STOLEN SONGBIRD REVIEW



Stolen Songbird (The Malediction Trilogy #1)
by Danielle L. Jensen
Strange Chemistry | April 1, 2014
Status: Complete
        For five centuries, a witch’s curse has bound the trolls to their city beneath the mountain. When Cécile de Troyes is kidnapped and taken beneath the mountain, she realises that the trolls are relying on her to break the curse.
        Cécile has only one thing on her mind: escape. But the trolls are clever, fast, and inhumanly strong. She will have to bide her time…
        But the more time she spends with the trolls, the more she understands their plight. There is a rebellion brewing. And she just might be the one the trolls were looking for...
I've been postponing this book for the longest time and I regret doing so. The ratings and reviews for this book are insane in the membrane. Everyone loves it. Emily May and Khanh raved about this book and I trust their opinion wholeheartedly.

In the beginning, I was bored and disappointed. I wasn't a fan of the damsel in distress scenario, the writing, the pacing, and how it was confusing. (It felt choppy and information was missing. I went back to read the page before to look for something that doesn't exist). But, this book is a whirlwind!

The beginning of the book was like a storm. It's a crazy, jumbling mess that's wreaking havoc. Everyone is running around like a chicken with its head cut off. Then, it starts to mellow out and improve in the middle. There's a couple problems here and there, but it's generally very peaceful. Finally, the harbingers and angels of death start swooping in, disrupting the peace. It's very in your face, exciting and action-packed.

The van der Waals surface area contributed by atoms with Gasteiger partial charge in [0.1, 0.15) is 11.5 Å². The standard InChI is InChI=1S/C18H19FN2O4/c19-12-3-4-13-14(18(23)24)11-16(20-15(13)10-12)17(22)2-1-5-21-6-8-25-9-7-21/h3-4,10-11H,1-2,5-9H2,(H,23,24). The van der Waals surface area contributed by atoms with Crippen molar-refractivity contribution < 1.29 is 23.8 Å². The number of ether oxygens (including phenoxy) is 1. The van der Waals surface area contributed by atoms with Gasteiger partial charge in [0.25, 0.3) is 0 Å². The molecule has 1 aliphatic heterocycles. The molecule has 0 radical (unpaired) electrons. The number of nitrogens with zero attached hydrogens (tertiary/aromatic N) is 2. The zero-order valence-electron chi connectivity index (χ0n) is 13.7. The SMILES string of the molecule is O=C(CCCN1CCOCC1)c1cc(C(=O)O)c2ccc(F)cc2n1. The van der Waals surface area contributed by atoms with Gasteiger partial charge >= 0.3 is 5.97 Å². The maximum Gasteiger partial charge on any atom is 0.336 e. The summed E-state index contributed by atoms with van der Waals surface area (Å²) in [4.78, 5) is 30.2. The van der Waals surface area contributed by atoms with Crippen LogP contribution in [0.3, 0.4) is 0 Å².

I love this book. I love the history of the world, mythology, characters and development. Although it centers around romance a little bit too much, there's a political intrigue, magic and a lot of mystery. Cécile blossomed into such a badass character. Tristan is a darker and more annoying Jace whatever-last-name-of-your-choosing. I fell in love with the two characters. They had an interesting dynamic. I was thoroughly entertained by their banter. The magic is somewhat unoriginal because I have seen aspects of it in other books, but it was really smart to pair it with "trolls" to make it new.

It's Labyrinth, without the goblins and the Goblin King Jareth, meets The Mortal Instruments.
I think I summed up the book with these gifs.
*spends the next hour staring at Bowie and crying*

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